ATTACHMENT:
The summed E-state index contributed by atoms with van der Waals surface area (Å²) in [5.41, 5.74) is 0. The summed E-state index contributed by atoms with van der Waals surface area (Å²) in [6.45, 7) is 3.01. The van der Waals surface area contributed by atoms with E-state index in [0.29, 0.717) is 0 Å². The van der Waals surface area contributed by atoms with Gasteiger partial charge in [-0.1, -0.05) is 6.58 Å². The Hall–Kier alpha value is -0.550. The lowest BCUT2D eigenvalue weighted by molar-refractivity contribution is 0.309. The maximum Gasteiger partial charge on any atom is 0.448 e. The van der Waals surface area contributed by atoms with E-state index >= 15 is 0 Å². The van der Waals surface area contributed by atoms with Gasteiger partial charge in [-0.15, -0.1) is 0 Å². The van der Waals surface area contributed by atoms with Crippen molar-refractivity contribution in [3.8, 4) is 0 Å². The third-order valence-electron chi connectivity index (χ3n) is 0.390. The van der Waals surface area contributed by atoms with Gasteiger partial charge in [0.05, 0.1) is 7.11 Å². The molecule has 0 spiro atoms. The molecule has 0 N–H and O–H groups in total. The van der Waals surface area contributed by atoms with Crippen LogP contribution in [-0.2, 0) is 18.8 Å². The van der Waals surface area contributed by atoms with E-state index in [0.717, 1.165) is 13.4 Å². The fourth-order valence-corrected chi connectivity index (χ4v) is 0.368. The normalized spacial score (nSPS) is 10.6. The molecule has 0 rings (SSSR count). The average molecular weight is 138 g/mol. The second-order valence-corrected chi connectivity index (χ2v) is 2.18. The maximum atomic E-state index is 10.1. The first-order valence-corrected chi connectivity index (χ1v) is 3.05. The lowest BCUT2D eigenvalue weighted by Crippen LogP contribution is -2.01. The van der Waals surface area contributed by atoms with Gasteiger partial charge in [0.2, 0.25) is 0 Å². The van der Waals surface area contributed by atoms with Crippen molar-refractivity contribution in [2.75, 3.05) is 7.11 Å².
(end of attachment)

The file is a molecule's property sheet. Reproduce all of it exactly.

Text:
The summed E-state index contributed by atoms with van der Waals surface area (Å²) in [5.41, 5.74) is 0. The summed E-state index contributed by atoms with van der Waals surface area (Å²) in [6.45, 7) is 3.01. The van der Waals surface area contributed by atoms with E-state index in [0.29, 0.717) is 0 Å². The van der Waals surface area contributed by atoms with Gasteiger partial charge in [-0.1, -0.05) is 6.58 Å². The Hall–Kier alpha value is -0.550. The lowest BCUT2D eigenvalue weighted by molar-refractivity contribution is 0.309. The maximum Gasteiger partial charge on any atom is 0.448 e. The van der Waals surface area contributed by atoms with E-state index >= 15 is 0 Å². The van der Waals surface area contributed by atoms with Gasteiger partial charge in [-0.15, -0.1) is 0 Å². The van der Waals surface area contributed by atoms with Crippen molar-refractivity contribution in [3.8, 4) is 0 Å². The third-order valence-electron chi connectivity index (χ3n) is 0.390. The van der Waals surface area contributed by atoms with Gasteiger partial charge in [0.05, 0.1) is 7.11 Å². The molecule has 0 spiro atoms. The molecule has 0 N–H and O–H groups in total. The van der Waals surface area contributed by atoms with Crippen LogP contribution in [-0.2, 0) is 18.8 Å². The van der Waals surface area contributed by atoms with E-state index in [0.717, 1.165) is 13.4 Å². The fourth-order valence-corrected chi connectivity index (χ4v) is 0.368. The normalized spacial score (nSPS) is 10.6. The molecule has 0 rings (SSSR count). The average molecular weight is 138 g/mol. The second-order valence-corrected chi connectivity index (χ2v) is 2.18. The maximum atomic E-state index is 10.1. The first-order valence-corrected chi connectivity index (χ1v) is 3.05. The lowest BCUT2D eigenvalue weighted by Crippen LogP contribution is -2.01. The van der Waals surface area contributed by atoms with Gasteiger partial charge in [0.2, 0.25) is 0 Å². The van der Waals surface area contributed by atoms with Crippen molar-refractivity contribution in [2.75, 3.05) is 7.11 Å².